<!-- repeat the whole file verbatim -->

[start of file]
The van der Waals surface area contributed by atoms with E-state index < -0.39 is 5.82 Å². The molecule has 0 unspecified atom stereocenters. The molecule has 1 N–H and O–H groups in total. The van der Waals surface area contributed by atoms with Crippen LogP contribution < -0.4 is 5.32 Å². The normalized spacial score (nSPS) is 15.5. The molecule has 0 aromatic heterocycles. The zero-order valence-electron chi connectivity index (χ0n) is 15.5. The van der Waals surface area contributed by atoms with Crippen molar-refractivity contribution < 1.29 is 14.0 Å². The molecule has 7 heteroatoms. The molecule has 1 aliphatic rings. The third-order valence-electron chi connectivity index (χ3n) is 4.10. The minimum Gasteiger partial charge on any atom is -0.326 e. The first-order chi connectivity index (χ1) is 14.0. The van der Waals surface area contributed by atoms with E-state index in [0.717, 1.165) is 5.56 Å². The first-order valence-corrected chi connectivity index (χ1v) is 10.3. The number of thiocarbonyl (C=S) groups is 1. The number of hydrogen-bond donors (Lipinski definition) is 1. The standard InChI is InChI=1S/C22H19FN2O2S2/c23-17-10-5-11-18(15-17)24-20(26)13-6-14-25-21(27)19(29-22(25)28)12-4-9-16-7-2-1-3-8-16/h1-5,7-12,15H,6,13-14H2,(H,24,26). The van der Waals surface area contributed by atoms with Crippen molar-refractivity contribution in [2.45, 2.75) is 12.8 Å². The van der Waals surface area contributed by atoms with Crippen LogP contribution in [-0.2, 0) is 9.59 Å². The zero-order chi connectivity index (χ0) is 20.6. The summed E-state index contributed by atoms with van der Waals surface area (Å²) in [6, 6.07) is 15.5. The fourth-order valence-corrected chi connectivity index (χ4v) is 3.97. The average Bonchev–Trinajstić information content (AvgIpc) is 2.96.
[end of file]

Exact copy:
The van der Waals surface area contributed by atoms with E-state index < -0.39 is 5.82 Å². The molecule has 0 unspecified atom stereocenters. The molecule has 1 N–H and O–H groups in total. The van der Waals surface area contributed by atoms with Crippen LogP contribution < -0.4 is 5.32 Å². The normalized spacial score (nSPS) is 15.5. The molecule has 0 aromatic heterocycles. The zero-order valence-electron chi connectivity index (χ0n) is 15.5. The van der Waals surface area contributed by atoms with Crippen molar-refractivity contribution < 1.29 is 14.0 Å². The molecule has 7 heteroatoms. The molecule has 1 aliphatic rings. The third-order valence-electron chi connectivity index (χ3n) is 4.10. The minimum Gasteiger partial charge on any atom is -0.326 e. The first-order chi connectivity index (χ1) is 14.0. The van der Waals surface area contributed by atoms with E-state index in [0.717, 1.165) is 5.56 Å². The first-order valence-corrected chi connectivity index (χ1v) is 10.3. The number of thiocarbonyl (C=S) groups is 1. The number of hydrogen-bond donors (Lipinski definition) is 1. The standard InChI is InChI=1S/C22H19FN2O2S2/c23-17-10-5-11-18(15-17)24-20(26)13-6-14-25-21(27)19(29-22(25)28)12-4-9-16-7-2-1-3-8-16/h1-5,7-12,15H,6,13-14H2,(H,24,26). The van der Waals surface area contributed by atoms with Crippen molar-refractivity contribution in [2.45, 2.75) is 12.8 Å². The van der Waals surface area contributed by atoms with Crippen LogP contribution in [-0.2, 0) is 9.59 Å². The zero-order chi connectivity index (χ0) is 20.6. The summed E-state index contributed by atoms with van der Waals surface area (Å²) in [6, 6.07) is 15.5. The fourth-order valence-corrected chi connectivity index (χ4v) is 3.97. The average Bonchev–Trinajstić information content (AvgIpc) is 2.96.